An author only gets to call one day the release date of their very first novel. There are, however, a multitude of different channels that can be used to make that announcement.
As I just posted on Facebook and other vehicles, Will of The Hill is now available in both paperback and Kindle formats via the following link:
I think it makes sense to go a little bit deeper into that announcement via this post on my website—the beneficiary/punching bag of all that I have poured out over the past couple of years.
First, this novel started out as a short story. It needed help. Much of the early help came from a very smart young editor who I’ve never met in person, John K. Tiholiz. John normally works with non-fiction but he had any number of great insights. I fought him on every single on of them, until I eventually realized that only one of us actually knew what he was doing (hint: it wasn’t me).
This short story, which was inspired by the first school Things #1 and #2 attended here in Pura Vida, got a bit longer. Things #1 and #2 read the working draft and claimed to like it. There were no overt threats against their allotted video game time if they said otherwise, but I suspect that was part of the mix.
I soon hit a variety of road blocks on the narrative and decided to concentrate on the horror novel I had been wresting with for almost two years. Insomnia is a wonderful tool in that it gives you time you did not believe existed. Unfortunately, writing whatever occurs to your foggy brain at 3:00 a.m. produces a mountain of words. Some of these words make sense in regard to the plot, and smack of the English language, others not so much.
Feverish work on this front with the help of a professional editor, Bob Brashears, helped get the horror novel back on track. Mountains of edits later, I had even decided to move forward with the horror novel as my initial offering to the public.
In the meantime, my bride—who enjoys books like “Eats, Shoots and Leaves” and other fare dedicated to the art of grammar—attempted to explain to me what a comma is, and, more importantly, why anyone would care. This exercise took place for the benefit (or at the expense, dependent upon who is telling the story) of the working draft of Will of The Hill.
It should also be noted that I was infatuated with another title for the novel but my bride thought “Hill Bottom Blues” would remind everyone of a 1980’s cop show. I attempted to explain that the target audience, who was not born until well after this show’s reruns were stale, would have no such affiliation. In a reoccurring theme of my writing career, I lost the battle of the commas and the title. She is, of course, correct, but that doesn’t make me any happier about it.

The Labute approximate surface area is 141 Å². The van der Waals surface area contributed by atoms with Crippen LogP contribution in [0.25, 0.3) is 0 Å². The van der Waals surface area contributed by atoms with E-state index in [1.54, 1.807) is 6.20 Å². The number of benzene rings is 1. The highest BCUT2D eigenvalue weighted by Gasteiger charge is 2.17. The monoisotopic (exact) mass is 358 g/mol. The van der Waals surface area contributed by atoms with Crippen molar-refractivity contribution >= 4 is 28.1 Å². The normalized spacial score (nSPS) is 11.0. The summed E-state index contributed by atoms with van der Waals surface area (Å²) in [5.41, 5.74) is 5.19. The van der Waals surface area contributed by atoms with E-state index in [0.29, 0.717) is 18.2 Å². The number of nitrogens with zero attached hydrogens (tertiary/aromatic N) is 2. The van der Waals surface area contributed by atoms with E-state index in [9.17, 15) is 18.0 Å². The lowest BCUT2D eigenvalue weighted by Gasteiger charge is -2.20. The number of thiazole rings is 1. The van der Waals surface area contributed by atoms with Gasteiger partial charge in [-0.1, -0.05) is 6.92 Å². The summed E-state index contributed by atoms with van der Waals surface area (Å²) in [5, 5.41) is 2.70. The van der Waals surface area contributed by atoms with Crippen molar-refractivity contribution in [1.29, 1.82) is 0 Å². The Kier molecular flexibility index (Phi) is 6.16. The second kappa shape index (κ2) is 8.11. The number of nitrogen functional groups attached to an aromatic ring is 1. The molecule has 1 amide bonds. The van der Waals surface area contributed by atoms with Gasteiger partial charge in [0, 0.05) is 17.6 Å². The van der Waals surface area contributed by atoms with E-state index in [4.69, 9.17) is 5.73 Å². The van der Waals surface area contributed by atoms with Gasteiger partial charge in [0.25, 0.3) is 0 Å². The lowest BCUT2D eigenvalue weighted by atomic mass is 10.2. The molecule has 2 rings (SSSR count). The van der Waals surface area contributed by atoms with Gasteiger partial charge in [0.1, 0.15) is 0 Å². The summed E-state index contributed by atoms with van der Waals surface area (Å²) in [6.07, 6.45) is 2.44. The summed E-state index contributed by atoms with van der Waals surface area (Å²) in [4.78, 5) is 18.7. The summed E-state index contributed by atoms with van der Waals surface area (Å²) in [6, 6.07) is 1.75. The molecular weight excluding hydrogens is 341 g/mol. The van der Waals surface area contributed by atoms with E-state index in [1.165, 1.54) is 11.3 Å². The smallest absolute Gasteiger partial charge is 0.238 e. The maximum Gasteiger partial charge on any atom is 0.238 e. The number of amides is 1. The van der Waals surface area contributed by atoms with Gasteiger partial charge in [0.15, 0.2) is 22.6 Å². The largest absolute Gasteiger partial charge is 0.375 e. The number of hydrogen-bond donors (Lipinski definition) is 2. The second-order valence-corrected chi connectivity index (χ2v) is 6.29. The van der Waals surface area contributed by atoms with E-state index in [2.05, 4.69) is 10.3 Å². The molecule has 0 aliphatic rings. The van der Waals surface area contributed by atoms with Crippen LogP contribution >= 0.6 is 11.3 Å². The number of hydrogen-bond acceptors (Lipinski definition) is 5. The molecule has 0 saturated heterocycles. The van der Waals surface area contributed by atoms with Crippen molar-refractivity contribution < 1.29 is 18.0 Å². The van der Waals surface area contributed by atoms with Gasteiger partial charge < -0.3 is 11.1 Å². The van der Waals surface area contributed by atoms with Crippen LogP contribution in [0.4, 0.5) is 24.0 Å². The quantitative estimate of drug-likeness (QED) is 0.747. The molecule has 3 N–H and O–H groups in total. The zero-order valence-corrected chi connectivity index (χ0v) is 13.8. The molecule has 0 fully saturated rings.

Through all of the kerfuffle, I navigated my way through all of the writing blocks I had encountered and, after much pondering, decided that I would rather lead with Will of The Hill. Those who enjoy books written for people above the age of twelve can take solace in the fact that the horror novel will soon be out. It will be followed either by a story book for the very young OR the first installment of a fantasy series which is currently about 60% complete. I can justifiably called any number of things, but unproductive is probably not one of them.
I turned all efforts towards Will of The Hill, hoping that I could get it out quickly. I had not reckoned with the final edit process, nor had I fully come to terms with the fact that I can sketch but will never be considered an artist. With Bob, Tracey and others diving in to the commas once again (and also discarding all of my brilliant uses of “whilst” and “amongst” that I blame on an early infatuation with a number of British authors) I turned to a local artist, Edda Pachecho, to take my sketch and make it palatable. The formatting of the title, my name and the entire back cover came via a great resource who does this kind of thing for lots of writers: Calvin Cahail
Somewhere in the mix our community received the unwelcome visit of Hurricane Nate (at least the winds and rain inspired by naughty Nate). The lack of roads, electricity, and water set the schedule back once again. I also dove head-first into my Jimmy Olsen impersonation through articles I penned for The Tico Times which took up all meager writing and photography resources.
At long last, the day has come. The novel is out and I can only hope that this other child of mine can also avoid teen pregnancy, drugs, piercings and anything to do with the Kardashians as it makes its way in the world—hopefully finding a home on a bookshelf or two.
I do not know what comes next. For my writing career to be considered a success on any level I will, at some point, have to find a literary agent willing to speak to me. Perhaps Will of the Hill will inspire one of these folks to unblock my e-mails. Perhaps not. Either way I have very much enjoyed the ride and I thank each and every one of you for coming along.
P.S. In an effort to repair my misguided belief that I know something about karate, the little finger of my right hand will be rebroken and have pins and screws inserted early tomorrow morning. This may hinder my correspondence and my future writing timelines a wee bit. Not everything I do is perfect.